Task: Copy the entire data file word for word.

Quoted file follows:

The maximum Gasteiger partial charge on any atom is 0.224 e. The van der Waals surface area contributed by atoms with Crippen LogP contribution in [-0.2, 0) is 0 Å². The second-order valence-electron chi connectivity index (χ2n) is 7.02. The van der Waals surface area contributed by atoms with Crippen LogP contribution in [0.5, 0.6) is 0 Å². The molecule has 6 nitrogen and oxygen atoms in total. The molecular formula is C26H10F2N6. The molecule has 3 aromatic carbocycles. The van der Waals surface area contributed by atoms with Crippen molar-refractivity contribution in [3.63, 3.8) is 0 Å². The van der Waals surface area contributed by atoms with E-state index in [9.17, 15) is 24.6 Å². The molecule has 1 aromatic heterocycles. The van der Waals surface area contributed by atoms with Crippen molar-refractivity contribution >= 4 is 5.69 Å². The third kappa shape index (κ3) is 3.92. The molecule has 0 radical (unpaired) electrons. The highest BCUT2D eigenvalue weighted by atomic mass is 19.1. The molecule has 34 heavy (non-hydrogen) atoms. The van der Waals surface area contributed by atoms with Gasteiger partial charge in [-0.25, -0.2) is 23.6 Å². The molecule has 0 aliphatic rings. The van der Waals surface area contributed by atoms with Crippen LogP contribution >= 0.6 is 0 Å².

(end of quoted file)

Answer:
The maximum Gasteiger partial charge on any atom is 0.224 e. The van der Waals surface area contributed by atoms with Crippen LogP contribution in [-0.2, 0) is 0 Å². The second-order valence-electron chi connectivity index (χ2n) is 7.02. The van der Waals surface area contributed by atoms with Crippen LogP contribution in [0.5, 0.6) is 0 Å². The molecule has 6 nitrogen and oxygen atoms in total. The molecular formula is C26H10F2N6. The molecule has 3 aromatic carbocycles. The van der Waals surface area contributed by atoms with Crippen molar-refractivity contribution in [3.63, 3.8) is 0 Å². The van der Waals surface area contributed by atoms with E-state index in [9.17, 15) is 24.6 Å². The molecule has 1 aromatic heterocycles. The van der Waals surface area contributed by atoms with Crippen molar-refractivity contribution >= 4 is 5.69 Å². The third kappa shape index (κ3) is 3.92. The molecule has 0 radical (unpaired) electrons. The highest BCUT2D eigenvalue weighted by atomic mass is 19.1. The molecule has 34 heavy (non-hydrogen) atoms. The van der Waals surface area contributed by atoms with Gasteiger partial charge in [-0.25, -0.2) is 23.6 Å². The molecule has 0 aliphatic rings. The van der Waals surface area contributed by atoms with Crippen LogP contribution >= 0.6 is 0 Å².